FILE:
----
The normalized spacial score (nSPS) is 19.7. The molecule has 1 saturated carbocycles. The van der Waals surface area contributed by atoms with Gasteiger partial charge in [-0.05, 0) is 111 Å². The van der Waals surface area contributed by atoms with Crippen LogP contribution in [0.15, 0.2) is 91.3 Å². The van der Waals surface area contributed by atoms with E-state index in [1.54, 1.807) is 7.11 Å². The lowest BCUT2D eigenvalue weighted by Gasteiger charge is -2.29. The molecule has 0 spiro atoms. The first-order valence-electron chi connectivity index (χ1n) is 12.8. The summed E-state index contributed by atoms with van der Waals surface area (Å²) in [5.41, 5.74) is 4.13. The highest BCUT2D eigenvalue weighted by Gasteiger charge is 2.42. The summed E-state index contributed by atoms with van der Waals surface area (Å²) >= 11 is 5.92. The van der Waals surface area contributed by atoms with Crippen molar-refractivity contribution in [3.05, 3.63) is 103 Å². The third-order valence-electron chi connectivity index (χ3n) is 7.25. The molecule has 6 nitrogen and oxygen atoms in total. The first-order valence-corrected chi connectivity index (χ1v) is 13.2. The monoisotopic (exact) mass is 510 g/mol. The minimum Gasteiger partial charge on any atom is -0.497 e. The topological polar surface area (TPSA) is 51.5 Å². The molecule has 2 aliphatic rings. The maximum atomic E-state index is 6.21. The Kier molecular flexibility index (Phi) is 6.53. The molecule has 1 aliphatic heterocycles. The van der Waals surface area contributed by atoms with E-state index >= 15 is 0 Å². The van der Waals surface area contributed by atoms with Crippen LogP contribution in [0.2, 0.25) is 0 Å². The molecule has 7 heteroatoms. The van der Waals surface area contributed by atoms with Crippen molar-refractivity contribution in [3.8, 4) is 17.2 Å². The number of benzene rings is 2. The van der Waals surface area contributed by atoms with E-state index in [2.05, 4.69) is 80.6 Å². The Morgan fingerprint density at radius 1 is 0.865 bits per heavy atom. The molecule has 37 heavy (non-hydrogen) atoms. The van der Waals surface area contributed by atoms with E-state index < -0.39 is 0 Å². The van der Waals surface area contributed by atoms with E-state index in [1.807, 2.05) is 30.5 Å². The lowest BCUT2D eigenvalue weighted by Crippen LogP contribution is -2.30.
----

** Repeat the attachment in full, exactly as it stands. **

The normalized spacial score (nSPS) is 19.7. The molecule has 1 saturated carbocycles. The van der Waals surface area contributed by atoms with Gasteiger partial charge in [-0.05, 0) is 111 Å². The van der Waals surface area contributed by atoms with Crippen LogP contribution in [0.15, 0.2) is 91.3 Å². The van der Waals surface area contributed by atoms with E-state index in [1.54, 1.807) is 7.11 Å². The lowest BCUT2D eigenvalue weighted by Gasteiger charge is -2.29. The molecule has 0 spiro atoms. The first-order valence-electron chi connectivity index (χ1n) is 12.8. The summed E-state index contributed by atoms with van der Waals surface area (Å²) in [5.41, 5.74) is 4.13. The highest BCUT2D eigenvalue weighted by Gasteiger charge is 2.42. The summed E-state index contributed by atoms with van der Waals surface area (Å²) >= 11 is 5.92. The van der Waals surface area contributed by atoms with Crippen molar-refractivity contribution in [3.05, 3.63) is 103 Å². The third-order valence-electron chi connectivity index (χ3n) is 7.25. The molecule has 6 nitrogen and oxygen atoms in total. The first-order valence-corrected chi connectivity index (χ1v) is 13.2. The monoisotopic (exact) mass is 510 g/mol. The minimum Gasteiger partial charge on any atom is -0.497 e. The topological polar surface area (TPSA) is 51.5 Å². The molecule has 2 aliphatic rings. The maximum atomic E-state index is 6.21. The Kier molecular flexibility index (Phi) is 6.53. The molecule has 1 aliphatic heterocycles. The van der Waals surface area contributed by atoms with E-state index >= 15 is 0 Å². The van der Waals surface area contributed by atoms with Crippen LogP contribution in [0.2, 0.25) is 0 Å². The molecule has 7 heteroatoms. The van der Waals surface area contributed by atoms with Crippen molar-refractivity contribution in [3.8, 4) is 17.2 Å². The number of benzene rings is 2. The van der Waals surface area contributed by atoms with E-state index in [2.05, 4.69) is 80.6 Å². The Morgan fingerprint density at radius 1 is 0.865 bits per heavy atom. The molecule has 37 heavy (non-hydrogen) atoms. The van der Waals surface area contributed by atoms with E-state index < -0.39 is 0 Å². The van der Waals surface area contributed by atoms with E-state index in [1.807, 2.05) is 30.5 Å². The lowest BCUT2D eigenvalue weighted by Crippen LogP contribution is -2.30.